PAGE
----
Straightening up, she takes a deep breath and adjusting her jacket, strides away. Hopefully, her purposeful step and keep-away body language will make up for her previous weakness. She can fall apart all she wants when she gets home.
Trying to take her mind off things, she considers what she will do when she gets back. There's a bottle of wine in the kitchen that she's had for months – she has never been much of a fan of drinking alone and she has had no company in the apartment for a very long time. She sees the visits to the bars as essential and the drinks as a disguise, has no desire most of the time to imbibe, but tonight is different. It's red wine and she'll no doubt feel like crap in the morning from overdoing it and maybe when she gets home she won't want it, any more than she has wanted it in the time it has gathered dust in the cupboard. But it's something to mull over while she walks home, something that takes her mind off thinking about anything else except for in the most superficial way.
She realises there are steps behind her.
Her eyes flick to the side but she can't yet see any shadows. Pretending she hasn't heard anything she shoves her hands deeper into the pockets of her jacket, each hand wrapping around the small canister of pepper spray within. She has weapons, but she prefers the pepper spray. The weapons she learned with were not made to be concealed and those that she has are not something she is familiar with.
At the same time, she eyes the road. At this time of night and in this area, it is not common for cabs to be roaming but she can always hope. She had been planning to walk to a nearby road where she could grab a ride, but if the person behind her is more than a fellow drinker then she is not going to get there before they strike.
What the hell. She has dealt with worse.
She shakes her hair back, trying to look confident, aware of how quiet the street really is. There is music coming from a couple of bars but precious few people – and this is not a neighbourhood where a kindly person would step in, not even one where the police would be called should screams ring out.
Her eyes dart to the ground on her right. The shadow of the person behind her finally comes into view, looming large thanks to the positioning of the lighting.
Letting her eyes drift left, she feels her heart speed up. There is a second shadow approaching her other shoulder. The rain hitting the streets has drowned out what she may otherwise have made out as two pairs of footsteps. Two people. Not good.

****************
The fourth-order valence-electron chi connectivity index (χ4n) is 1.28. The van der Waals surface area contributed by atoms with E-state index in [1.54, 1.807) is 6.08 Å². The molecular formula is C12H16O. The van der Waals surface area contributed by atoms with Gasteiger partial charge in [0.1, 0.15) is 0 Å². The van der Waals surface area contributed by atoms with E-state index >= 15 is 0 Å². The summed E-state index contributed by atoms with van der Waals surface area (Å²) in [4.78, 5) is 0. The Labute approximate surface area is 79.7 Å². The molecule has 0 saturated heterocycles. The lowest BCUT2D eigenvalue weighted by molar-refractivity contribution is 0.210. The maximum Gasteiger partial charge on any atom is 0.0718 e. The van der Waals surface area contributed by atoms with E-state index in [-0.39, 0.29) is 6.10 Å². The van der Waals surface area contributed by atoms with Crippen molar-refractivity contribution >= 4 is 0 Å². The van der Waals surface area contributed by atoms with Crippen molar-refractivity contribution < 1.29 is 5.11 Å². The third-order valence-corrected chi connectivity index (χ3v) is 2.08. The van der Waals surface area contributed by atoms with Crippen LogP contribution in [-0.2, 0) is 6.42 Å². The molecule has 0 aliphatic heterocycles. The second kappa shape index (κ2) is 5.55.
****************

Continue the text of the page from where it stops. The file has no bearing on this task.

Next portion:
Deciding the element of surprise is better, she whips around bringing her hands from her jacket pockets and revealing the cans of pepper spray. She has a second to observe the men, although nothing much more than their identical dumb-ass keep-quiet grins registers, before she unleashes the spray.
She has misjudged their positions, thinking them closer than they were in her paranoia. But it seems that she has not misjudged their intent. As she tries to readjust her hands to aim the spray at them, the one on her right darts with surprising agility, twisting her hand behind her back and forcing her to drop the can. She hears it clatter to the floor.
He reaches behind her and yanks at her other arm. She almost drops the can, her finger coming off the spray release, but manages to keep hold of it. Not that it's a problem, she can take these guys down regardless.
"Babe," the guy breathes in her ear "Babe, we ain't looking for a fight..."
She could get out of this easily...
...Only she does not have the chance.
Someone drops into the alley behind them, a glint of silver showing in the light as something hits the guy holding her. He releases her so suddenly that she stumbles, trying to straighten herself and instead tripping over her own feet, falling to one knee. Behind her, she can hear a small, almost silent struggle as the second guy goes down as well.
She stands again, embarrassed over her trip, feeling like she will always be in this position when she runs into the man with the mask. She didn't even need saving, what the hell was he up to?
She doesn't even bother looking at him, instead concentrating her attention on the fallen man who had robbed her of her pepper spray, glaring at him. He doesn't even seem to be writhing in pain like they usually do, but she thinks little of it, too pissed off to pay much attention.
"Case, I had a handle on it! Are you going to jump in every time? I do not need some big, strong man saving me all the time!"
She doesn't even afford a look at her rescuer, although she can feel his presence. She doesn't see his eyes widen, doesn't see him back away a few steps further into the shadow, doesn't see him cringe at the memories her voice unleashes.
And although she sees the crow perched on a window ledge, it is merely a part of the background and she does not think it significant.
The silence gets to her, but she refuses to look around. "Case, I appreciate you looking out for me, but I don't need it y'know. It needs to stop. I know what I'm doing."
"I'm not Casey."
She freezes. Her whole body stiffens, causing her to straighten up, limbs rigid, even her fingers splayed as the muscles lock. She knows that voice. She has heard it a hundred times before. But she never expected to hear it again.
And then her paralysis breaks and she whirls around, a name on her lips...
Only to find that she is alone, save for the two men sprawled on the floor. There is no rescuer. He is gone as if he were never there at all.